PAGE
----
Everybody’s Talking About Jamie is a well-made musical but not quite a well-made story.
Published on October 1, 2021
Rating 3.5 /5
Based on both a true story and the stage musical of the same name, Everybody’s Talking About Jamie is a comfortable tale of acceptance. It embraces a story of coming out as queer and daring to question gender norms. It does so, however, with all the glitz of a musical and the heartfelt nature of being yourself. Despite being based on a true story, there’s more of a magical glaze to this film that makes it feel more like a fairytale than a reflection of being confident in who you want to be.
Taking place in South Yorkshire, Jamie (Max Harwood) is a high school teenager with dreams of becoming a drag queen. He keeps his dream a secret, fearing he’ll be judged by his classmates and teachers who won’t accept him. Jamie’s single mother Margaret (Sarah Lancashire) is rather supportive though some of her uncertainty tends to bubble up. She wants her son to feel comfortable with who he is but does hold some unease when he decides to be more public about his favoritism of women’s fashion. Jamie’s divorced dad Wayne (Ralph Ineson), however, doesn’t approve of his son’s way of life. Jamie has been convinced by his mother, however, that dad means well and that he really does love his son.
Jamie’s desire to do more comes about when his mother buys him some stunning heels he desired for his birthday. When Jamie shows them off to his best friend, Pritti (Lauren Patel), she encourages him to go the extra mile and dress up in drag for prom. This confidence is further solidified when Jamie stands up to a bully in the lunchroom. Aiding and complicating the desire for drag is when Jamie meets the elder drag queen shop owner Hugo, played by an always-exuberance Richard E. Grant. Hugo informs Jamie about the tragic history of drag queens and queer culture amid the AIDS epidemic of the 1980s. Hugo also is ready and willing to help Jamie out with establishing his drag persona.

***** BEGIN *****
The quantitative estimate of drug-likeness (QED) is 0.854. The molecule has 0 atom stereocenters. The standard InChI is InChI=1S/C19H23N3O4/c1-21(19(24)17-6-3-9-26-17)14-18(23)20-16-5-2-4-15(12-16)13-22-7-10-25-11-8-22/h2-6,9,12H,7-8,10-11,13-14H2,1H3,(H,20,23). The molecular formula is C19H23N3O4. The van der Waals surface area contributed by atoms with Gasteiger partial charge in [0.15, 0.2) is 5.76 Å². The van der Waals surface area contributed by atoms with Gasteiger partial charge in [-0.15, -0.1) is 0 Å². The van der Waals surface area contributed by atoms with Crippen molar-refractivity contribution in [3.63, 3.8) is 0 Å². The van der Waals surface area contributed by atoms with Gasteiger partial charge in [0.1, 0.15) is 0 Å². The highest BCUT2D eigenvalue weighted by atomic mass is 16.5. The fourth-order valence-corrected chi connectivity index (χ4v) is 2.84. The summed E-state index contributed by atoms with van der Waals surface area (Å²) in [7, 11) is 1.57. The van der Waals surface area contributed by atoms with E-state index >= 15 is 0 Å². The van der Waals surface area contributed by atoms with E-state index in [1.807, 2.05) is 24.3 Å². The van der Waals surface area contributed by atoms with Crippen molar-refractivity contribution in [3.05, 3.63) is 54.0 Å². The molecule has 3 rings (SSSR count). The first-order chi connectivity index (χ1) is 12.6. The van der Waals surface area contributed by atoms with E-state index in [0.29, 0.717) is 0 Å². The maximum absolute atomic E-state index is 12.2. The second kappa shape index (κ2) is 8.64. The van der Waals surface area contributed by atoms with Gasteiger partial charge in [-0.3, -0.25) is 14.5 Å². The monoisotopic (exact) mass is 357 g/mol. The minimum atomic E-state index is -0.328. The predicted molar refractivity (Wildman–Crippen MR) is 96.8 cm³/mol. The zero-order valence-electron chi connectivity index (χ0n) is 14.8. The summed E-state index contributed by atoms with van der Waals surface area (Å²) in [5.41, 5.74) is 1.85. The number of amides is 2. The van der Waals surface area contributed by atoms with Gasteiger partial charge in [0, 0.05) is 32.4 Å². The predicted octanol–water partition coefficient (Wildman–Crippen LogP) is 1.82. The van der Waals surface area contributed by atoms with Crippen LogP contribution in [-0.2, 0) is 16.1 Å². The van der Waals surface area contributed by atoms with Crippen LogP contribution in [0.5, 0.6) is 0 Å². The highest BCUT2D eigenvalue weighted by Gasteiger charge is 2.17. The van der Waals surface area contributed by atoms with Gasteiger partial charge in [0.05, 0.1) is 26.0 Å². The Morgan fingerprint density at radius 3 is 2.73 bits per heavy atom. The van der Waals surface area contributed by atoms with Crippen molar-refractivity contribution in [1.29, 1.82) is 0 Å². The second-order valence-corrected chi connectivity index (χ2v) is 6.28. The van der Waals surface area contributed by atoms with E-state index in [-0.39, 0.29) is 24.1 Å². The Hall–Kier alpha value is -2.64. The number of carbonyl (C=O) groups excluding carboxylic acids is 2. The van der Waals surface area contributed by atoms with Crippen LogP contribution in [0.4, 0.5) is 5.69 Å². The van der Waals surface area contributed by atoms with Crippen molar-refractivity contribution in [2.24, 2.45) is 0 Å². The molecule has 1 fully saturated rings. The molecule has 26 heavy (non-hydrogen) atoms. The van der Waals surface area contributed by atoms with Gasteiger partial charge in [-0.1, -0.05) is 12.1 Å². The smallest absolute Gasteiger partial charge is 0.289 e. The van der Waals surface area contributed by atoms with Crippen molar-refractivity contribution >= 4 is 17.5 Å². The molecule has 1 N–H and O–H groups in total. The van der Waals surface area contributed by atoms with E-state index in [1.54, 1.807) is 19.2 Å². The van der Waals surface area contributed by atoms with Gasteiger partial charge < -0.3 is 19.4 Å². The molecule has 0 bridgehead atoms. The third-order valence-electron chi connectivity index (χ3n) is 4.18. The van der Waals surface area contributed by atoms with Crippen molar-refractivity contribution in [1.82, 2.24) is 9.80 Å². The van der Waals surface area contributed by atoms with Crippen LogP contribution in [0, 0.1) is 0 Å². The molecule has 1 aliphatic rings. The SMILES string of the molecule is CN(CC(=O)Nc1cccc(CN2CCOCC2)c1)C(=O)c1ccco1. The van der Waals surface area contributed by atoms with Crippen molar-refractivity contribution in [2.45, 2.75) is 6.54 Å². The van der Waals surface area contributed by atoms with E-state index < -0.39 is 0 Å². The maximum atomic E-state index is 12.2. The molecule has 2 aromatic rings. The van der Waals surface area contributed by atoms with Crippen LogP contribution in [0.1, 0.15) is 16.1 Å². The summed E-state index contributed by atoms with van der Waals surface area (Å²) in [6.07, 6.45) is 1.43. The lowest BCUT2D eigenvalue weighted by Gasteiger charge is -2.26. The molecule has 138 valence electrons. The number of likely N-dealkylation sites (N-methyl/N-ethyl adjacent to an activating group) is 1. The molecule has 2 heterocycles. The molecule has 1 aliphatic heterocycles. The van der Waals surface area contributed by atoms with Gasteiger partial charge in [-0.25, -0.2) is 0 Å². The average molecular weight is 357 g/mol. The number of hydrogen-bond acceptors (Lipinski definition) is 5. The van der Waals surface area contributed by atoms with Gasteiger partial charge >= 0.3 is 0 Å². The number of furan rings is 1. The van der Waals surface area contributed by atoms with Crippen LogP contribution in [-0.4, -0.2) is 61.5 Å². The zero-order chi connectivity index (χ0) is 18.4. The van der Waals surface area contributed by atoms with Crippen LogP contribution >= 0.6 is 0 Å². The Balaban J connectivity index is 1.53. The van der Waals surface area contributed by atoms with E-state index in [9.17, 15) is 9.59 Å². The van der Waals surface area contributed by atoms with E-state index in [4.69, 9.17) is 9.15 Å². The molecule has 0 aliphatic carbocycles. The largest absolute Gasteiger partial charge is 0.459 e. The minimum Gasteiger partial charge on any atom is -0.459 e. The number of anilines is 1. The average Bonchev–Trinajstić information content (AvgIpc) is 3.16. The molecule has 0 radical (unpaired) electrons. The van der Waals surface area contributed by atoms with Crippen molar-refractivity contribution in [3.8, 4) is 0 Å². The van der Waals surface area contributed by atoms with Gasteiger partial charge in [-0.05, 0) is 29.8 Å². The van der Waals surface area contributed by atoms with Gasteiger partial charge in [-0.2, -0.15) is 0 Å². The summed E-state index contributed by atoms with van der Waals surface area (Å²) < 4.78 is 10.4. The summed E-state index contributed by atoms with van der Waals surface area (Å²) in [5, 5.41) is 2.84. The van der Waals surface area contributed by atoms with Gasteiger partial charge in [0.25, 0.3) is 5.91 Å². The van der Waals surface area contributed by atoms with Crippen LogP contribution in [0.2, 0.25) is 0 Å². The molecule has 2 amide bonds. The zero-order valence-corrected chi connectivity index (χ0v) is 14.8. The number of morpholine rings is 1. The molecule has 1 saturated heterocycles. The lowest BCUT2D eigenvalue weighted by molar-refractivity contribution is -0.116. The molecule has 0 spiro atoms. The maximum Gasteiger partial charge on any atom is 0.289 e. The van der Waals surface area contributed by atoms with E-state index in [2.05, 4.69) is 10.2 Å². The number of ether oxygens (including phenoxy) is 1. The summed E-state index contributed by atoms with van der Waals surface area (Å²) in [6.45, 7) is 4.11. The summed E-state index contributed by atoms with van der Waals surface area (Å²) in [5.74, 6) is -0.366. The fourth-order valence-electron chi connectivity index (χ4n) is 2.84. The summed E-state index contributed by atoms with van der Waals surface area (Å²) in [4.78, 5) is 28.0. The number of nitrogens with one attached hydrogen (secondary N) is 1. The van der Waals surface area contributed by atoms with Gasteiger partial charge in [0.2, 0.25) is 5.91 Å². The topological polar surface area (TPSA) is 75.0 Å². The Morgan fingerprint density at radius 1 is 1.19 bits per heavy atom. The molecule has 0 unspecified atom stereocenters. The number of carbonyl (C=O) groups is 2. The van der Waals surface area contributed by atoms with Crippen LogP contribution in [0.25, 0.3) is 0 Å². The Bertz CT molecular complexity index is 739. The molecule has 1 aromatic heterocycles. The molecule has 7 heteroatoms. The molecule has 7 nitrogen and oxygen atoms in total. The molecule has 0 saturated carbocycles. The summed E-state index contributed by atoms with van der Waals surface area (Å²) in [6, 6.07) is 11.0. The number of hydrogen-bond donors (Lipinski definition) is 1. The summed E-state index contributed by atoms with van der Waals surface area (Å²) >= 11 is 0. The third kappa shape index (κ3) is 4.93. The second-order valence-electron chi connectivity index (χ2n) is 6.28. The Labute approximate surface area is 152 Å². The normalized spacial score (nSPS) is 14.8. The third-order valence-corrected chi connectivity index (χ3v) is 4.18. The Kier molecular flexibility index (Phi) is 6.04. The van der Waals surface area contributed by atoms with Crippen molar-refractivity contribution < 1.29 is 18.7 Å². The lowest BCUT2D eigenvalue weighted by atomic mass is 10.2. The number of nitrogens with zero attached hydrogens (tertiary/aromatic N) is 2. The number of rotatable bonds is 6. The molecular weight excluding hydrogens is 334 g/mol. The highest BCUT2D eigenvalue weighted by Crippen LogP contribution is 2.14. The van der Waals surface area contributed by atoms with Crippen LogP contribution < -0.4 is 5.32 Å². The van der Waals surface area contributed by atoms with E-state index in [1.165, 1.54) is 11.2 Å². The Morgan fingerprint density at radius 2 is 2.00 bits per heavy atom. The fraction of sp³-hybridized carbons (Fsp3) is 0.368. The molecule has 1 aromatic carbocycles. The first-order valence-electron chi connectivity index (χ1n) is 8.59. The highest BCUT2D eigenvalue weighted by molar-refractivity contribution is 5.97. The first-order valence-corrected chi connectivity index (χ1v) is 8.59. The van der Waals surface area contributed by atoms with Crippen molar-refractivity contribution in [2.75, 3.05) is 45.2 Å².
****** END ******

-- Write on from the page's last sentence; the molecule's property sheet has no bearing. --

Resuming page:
Reflecting on the stage play, the film comes loaded with some elaborate and rather clever musical sequences. Daydreams in class turn into decadent fashion shows of Jamie living out his dream of trotting around in a stylish outfit and makeup. I particularly dug Grant’s number of relaying his past through a VHS tape. Grant appears in song alongside the footage, stepping into scenes of protest and tragic goodbyes in a hospital. That’s the type of unique usage of film I love to see in musicals, performing numbers that are far more elaborate than the stage will allow.
Where the film perhaps falters is in how it showcases the hate that Jamie combats. The homophobes present are less like dominant forces and more like bullies who are just one rousing speech away from backing down. During Jamie’s first drag show, he’s initially mocked by some members of the audience but they’re quickly escorted out of the club and Jamie continues his performance. When the school principal tries to ban Jamie from attending prom in a dress, stern defiance saves the day. Even Jamie manages to mend some bridges by approaching the bully and trying to find peace at prom. After all, life changes a lot after high school. Though well-meaning, there’s something overly flowery about such a picture that lacks that punch for embracing queer culture as more than just a brave movement where a musical can mend all wounds.
Everybody’s Talking About Jamie is a well-made musical but not quite a well-made story. It hits on a lot of familiar platitudes of queer acceptance that have echoed throughout various films, feeling more like a review than a revelation. The musical numbers are pleasing and the message is a strong one. The only aspect that feels lacking is that the sugary allure of its musical assembly will only really preach to the choir and may even annoy those who have seen this story before. At least it’s more attractive and energetic than those somber afterschool specials. If nothing else, the film is a good-looking one with its heart in the right place and its beat always thumping.
Mark has been a professional film critic for over five years and a film lover all his life.